The first disc is largely made up of the original '82 compilation and there's some great tracks. 'Dancing in my Mind' by The High Tide is a groovy pop song that has the elements of psych from days gone by, but a sound that's definetly identifiable as an Indie pop track from the early eighties.
The same can be said for Miles Over Matters 'Something's Happening Here' and Kimberley Rew's 'Stomping all over the world'. Whilst the further 2 discs have plenty of recognisable psychedelic pop contained within; there are also some interesting tracks from Mod revival bands (The Onlookers, The Vandells, The Jetset), of which eventually evolved their sounds into something far more psychedelic. Amazingly, many of the songs have heavy nods to The Jam (the unreleased track 'The Haze by The Dream Factory and 'Pass Myself' by The Third Eye).
Elsewhere, we have great songs by more well known and established artists, Julian Cope ('Sunspots') and the excellent Nirvana' by The Icicle Works, as well as a previously unissued demo by Doctor and the Medics (Barbara Can't Dance).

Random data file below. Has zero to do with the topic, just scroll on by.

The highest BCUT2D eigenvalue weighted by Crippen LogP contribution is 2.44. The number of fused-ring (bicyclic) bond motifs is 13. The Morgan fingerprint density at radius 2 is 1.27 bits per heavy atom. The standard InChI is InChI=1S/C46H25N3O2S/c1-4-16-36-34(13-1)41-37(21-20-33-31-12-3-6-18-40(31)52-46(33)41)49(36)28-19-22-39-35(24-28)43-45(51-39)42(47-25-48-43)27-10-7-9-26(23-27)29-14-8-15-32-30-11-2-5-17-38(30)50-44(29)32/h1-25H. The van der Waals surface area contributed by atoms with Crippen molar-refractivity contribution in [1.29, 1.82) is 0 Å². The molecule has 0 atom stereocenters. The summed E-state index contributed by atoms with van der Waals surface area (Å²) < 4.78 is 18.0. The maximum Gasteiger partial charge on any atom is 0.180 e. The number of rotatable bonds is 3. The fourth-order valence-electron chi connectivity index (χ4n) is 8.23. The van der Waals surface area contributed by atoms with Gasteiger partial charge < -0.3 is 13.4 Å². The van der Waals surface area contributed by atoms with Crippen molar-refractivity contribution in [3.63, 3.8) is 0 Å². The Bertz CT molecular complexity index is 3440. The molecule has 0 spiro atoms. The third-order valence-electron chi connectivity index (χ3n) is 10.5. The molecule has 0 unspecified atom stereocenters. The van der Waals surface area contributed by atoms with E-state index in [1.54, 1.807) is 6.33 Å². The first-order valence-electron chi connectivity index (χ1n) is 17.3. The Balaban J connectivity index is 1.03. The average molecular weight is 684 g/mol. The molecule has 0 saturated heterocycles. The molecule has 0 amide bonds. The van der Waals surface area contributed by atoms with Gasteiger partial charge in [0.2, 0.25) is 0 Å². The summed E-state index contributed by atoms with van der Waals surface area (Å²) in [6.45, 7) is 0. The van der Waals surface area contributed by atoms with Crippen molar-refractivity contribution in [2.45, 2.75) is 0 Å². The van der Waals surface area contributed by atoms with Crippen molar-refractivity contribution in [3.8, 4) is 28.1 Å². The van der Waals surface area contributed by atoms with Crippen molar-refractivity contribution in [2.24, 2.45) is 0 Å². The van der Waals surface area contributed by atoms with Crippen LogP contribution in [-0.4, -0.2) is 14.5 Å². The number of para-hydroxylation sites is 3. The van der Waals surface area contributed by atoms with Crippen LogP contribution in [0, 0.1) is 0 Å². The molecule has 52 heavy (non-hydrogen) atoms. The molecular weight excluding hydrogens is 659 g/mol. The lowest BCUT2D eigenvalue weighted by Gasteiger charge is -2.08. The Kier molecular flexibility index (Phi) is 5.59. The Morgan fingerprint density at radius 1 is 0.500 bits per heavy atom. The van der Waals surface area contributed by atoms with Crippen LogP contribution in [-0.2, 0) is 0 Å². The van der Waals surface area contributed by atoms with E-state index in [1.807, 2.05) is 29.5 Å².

Other unreleased tracks of note include gems from Direct Hits, Future Daze and the Magic Mushroom Band; as well as the fantastic 'only the Stones Remain' by The Soft Boys.
The Eighties seem to be an easy target, probably because of the flamboyance that came with the rise of the New Romantics, which seem to have stuck in the minds of general public. It wasn't helped that the same fashion crimes were being repeated towards the end of the decade by the L.A . Hair Metal bands. What we were left with in between, (in some opinions) the only decent band around in the Eighties was The Smiths, this compilation certainly goes some way to disproving that idea!
There's a broader appeal for this release; you can pinpoint the distinct sets of influences over the 3 discs to the indie rock sounds that were to follow in the years to come; in particular the dawn of Creation Records (The Revolving Paint Dream, The Jasmine Minks, Biff Bang Pow!), Shoegaze and the rise in popularity of psychedelic music in more recent times. ASOC does an exceptional job of introducing another perspective to the history of Psych and serves as a reminder for those that knew about the underground scene, that rarely gets spoken of, with the same sense of nostalgia that the original days of psychedelia does. It's a history lesson anyone keen to expand their mind musically should take seriously, especially in the wonderful deluxe clamshell packaging, which features a hefty booklet, with a 9000 word sleeve note by ex NME journalist Neil Taylor. Essential stuff.
Buy Another Splash of Colour x3 cd from Cherry Red Records HERE